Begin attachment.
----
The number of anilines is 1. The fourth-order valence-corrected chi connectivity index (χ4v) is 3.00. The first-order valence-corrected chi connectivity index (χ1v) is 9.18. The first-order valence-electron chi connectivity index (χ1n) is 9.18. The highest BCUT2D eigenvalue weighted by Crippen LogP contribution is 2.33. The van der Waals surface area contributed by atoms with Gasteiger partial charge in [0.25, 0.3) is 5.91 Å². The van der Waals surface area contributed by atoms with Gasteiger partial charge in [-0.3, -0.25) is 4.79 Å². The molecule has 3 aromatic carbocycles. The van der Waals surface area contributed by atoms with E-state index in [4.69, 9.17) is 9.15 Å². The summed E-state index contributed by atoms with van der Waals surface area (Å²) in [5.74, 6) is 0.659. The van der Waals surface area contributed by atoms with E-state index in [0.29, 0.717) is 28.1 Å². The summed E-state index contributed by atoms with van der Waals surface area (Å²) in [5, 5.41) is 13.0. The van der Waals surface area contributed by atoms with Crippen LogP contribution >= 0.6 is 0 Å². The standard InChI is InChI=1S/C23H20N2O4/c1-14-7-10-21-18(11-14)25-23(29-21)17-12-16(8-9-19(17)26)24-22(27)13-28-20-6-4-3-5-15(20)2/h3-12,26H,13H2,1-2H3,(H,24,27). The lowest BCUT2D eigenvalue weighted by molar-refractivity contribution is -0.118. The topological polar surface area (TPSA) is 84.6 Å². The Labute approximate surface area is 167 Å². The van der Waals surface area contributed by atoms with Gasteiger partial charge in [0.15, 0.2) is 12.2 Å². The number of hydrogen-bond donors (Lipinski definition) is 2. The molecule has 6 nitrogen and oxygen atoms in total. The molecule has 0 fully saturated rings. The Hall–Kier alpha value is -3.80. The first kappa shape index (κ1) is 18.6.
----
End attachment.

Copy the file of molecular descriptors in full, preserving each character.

The number of anilines is 1. The fourth-order valence-corrected chi connectivity index (χ4v) is 3.00. The first-order valence-corrected chi connectivity index (χ1v) is 9.18. The first-order valence-electron chi connectivity index (χ1n) is 9.18. The highest BCUT2D eigenvalue weighted by Crippen LogP contribution is 2.33. The van der Waals surface area contributed by atoms with Gasteiger partial charge in [0.25, 0.3) is 5.91 Å². The van der Waals surface area contributed by atoms with Gasteiger partial charge in [-0.3, -0.25) is 4.79 Å². The molecule has 3 aromatic carbocycles. The van der Waals surface area contributed by atoms with E-state index in [4.69, 9.17) is 9.15 Å². The summed E-state index contributed by atoms with van der Waals surface area (Å²) in [5.74, 6) is 0.659. The van der Waals surface area contributed by atoms with E-state index in [0.29, 0.717) is 28.1 Å². The summed E-state index contributed by atoms with van der Waals surface area (Å²) in [5, 5.41) is 13.0. The van der Waals surface area contributed by atoms with Crippen LogP contribution >= 0.6 is 0 Å². The standard InChI is InChI=1S/C23H20N2O4/c1-14-7-10-21-18(11-14)25-23(29-21)17-12-16(8-9-19(17)26)24-22(27)13-28-20-6-4-3-5-15(20)2/h3-12,26H,13H2,1-2H3,(H,24,27). The lowest BCUT2D eigenvalue weighted by molar-refractivity contribution is -0.118. The topological polar surface area (TPSA) is 84.6 Å². The Labute approximate surface area is 167 Å². The van der Waals surface area contributed by atoms with Gasteiger partial charge in [0.15, 0.2) is 12.2 Å². The number of hydrogen-bond donors (Lipinski definition) is 2. The molecule has 6 nitrogen and oxygen atoms in total. The molecule has 0 fully saturated rings. The Hall–Kier alpha value is -3.80. The first kappa shape index (κ1) is 18.6.